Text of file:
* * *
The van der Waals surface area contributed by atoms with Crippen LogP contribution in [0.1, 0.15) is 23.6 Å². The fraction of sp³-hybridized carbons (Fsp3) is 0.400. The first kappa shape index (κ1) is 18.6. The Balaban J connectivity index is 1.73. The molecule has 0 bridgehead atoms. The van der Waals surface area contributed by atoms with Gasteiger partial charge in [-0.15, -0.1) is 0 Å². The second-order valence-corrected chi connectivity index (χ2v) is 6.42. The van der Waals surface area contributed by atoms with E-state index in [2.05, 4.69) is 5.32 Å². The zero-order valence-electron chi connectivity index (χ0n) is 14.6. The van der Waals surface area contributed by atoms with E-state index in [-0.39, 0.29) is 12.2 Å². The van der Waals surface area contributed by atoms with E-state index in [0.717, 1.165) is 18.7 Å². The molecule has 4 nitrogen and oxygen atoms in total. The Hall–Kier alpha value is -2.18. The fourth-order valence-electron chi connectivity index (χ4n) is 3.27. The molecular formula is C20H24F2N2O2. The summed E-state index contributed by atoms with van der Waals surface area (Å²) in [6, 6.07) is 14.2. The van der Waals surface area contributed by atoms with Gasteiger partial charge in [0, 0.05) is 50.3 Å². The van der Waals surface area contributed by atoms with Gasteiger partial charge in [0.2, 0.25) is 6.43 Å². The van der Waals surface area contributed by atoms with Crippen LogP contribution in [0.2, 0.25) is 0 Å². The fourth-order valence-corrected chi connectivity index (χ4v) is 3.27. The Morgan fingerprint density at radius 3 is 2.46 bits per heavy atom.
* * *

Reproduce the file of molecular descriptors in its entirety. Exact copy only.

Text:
The van der Waals surface area contributed by atoms with Crippen LogP contribution in [0.1, 0.15) is 23.6 Å². The fraction of sp³-hybridized carbons (Fsp3) is 0.400. The first kappa shape index (κ1) is 18.6. The Balaban J connectivity index is 1.73. The molecule has 0 bridgehead atoms. The van der Waals surface area contributed by atoms with Gasteiger partial charge in [-0.15, -0.1) is 0 Å². The second-order valence-corrected chi connectivity index (χ2v) is 6.42. The van der Waals surface area contributed by atoms with E-state index in [2.05, 4.69) is 5.32 Å². The zero-order valence-electron chi connectivity index (χ0n) is 14.6. The van der Waals surface area contributed by atoms with E-state index in [-0.39, 0.29) is 12.2 Å². The van der Waals surface area contributed by atoms with E-state index in [0.717, 1.165) is 18.7 Å². The molecule has 4 nitrogen and oxygen atoms in total. The Hall–Kier alpha value is -2.18. The fourth-order valence-electron chi connectivity index (χ4n) is 3.27. The molecular formula is C20H24F2N2O2. The summed E-state index contributed by atoms with van der Waals surface area (Å²) in [6, 6.07) is 14.2. The van der Waals surface area contributed by atoms with Gasteiger partial charge in [0, 0.05) is 50.3 Å². The van der Waals surface area contributed by atoms with Gasteiger partial charge in [0.2, 0.25) is 6.43 Å². The van der Waals surface area contributed by atoms with Crippen LogP contribution in [0.2, 0.25) is 0 Å². The fourth-order valence-corrected chi connectivity index (χ4v) is 3.27. The Morgan fingerprint density at radius 3 is 2.46 bits per heavy atom.